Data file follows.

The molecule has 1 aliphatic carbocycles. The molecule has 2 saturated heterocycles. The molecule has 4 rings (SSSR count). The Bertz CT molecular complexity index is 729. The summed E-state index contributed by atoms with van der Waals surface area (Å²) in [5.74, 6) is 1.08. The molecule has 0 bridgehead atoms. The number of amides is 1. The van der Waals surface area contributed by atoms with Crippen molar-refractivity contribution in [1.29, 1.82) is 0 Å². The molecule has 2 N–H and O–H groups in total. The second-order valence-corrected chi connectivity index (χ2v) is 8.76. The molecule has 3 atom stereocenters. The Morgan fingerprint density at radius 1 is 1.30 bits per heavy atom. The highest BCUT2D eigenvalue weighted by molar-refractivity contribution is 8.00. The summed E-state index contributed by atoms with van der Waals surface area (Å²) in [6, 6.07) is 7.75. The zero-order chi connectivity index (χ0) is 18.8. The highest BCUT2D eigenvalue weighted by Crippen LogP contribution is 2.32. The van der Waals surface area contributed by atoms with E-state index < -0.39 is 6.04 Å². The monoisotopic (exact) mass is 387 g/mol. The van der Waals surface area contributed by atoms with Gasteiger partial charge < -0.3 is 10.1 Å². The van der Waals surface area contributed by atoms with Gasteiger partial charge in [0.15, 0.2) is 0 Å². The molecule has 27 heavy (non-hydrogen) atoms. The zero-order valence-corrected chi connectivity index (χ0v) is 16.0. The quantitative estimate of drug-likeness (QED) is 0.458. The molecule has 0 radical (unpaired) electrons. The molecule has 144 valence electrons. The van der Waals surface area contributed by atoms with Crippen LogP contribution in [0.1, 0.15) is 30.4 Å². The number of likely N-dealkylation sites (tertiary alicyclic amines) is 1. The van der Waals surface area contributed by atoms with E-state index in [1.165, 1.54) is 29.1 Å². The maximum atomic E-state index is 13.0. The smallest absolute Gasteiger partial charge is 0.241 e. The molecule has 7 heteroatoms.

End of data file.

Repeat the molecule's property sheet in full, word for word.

The molecule has 1 aliphatic carbocycles. The molecule has 2 saturated heterocycles. The molecule has 4 rings (SSSR count). The Bertz CT molecular complexity index is 729. The summed E-state index contributed by atoms with van der Waals surface area (Å²) in [5.74, 6) is 1.08. The molecule has 0 bridgehead atoms. The number of amides is 1. The van der Waals surface area contributed by atoms with Crippen molar-refractivity contribution in [1.29, 1.82) is 0 Å². The molecule has 2 N–H and O–H groups in total. The second-order valence-corrected chi connectivity index (χ2v) is 8.76. The molecule has 3 atom stereocenters. The Morgan fingerprint density at radius 1 is 1.30 bits per heavy atom. The highest BCUT2D eigenvalue weighted by molar-refractivity contribution is 8.00. The summed E-state index contributed by atoms with van der Waals surface area (Å²) in [6, 6.07) is 7.75. The zero-order chi connectivity index (χ0) is 18.8. The highest BCUT2D eigenvalue weighted by Crippen LogP contribution is 2.32. The van der Waals surface area contributed by atoms with E-state index < -0.39 is 6.04 Å². The monoisotopic (exact) mass is 387 g/mol. The van der Waals surface area contributed by atoms with Gasteiger partial charge < -0.3 is 10.1 Å². The van der Waals surface area contributed by atoms with Gasteiger partial charge in [0.15, 0.2) is 0 Å². The molecule has 27 heavy (non-hydrogen) atoms. The zero-order valence-corrected chi connectivity index (χ0v) is 16.0. The quantitative estimate of drug-likeness (QED) is 0.458. The molecule has 0 radical (unpaired) electrons. The molecule has 144 valence electrons. The van der Waals surface area contributed by atoms with Crippen LogP contribution in [0.1, 0.15) is 30.4 Å². The number of likely N-dealkylation sites (tertiary alicyclic amines) is 1. The van der Waals surface area contributed by atoms with E-state index in [1.165, 1.54) is 29.1 Å². The maximum atomic E-state index is 13.0. The smallest absolute Gasteiger partial charge is 0.241 e. The molecule has 7 heteroatoms.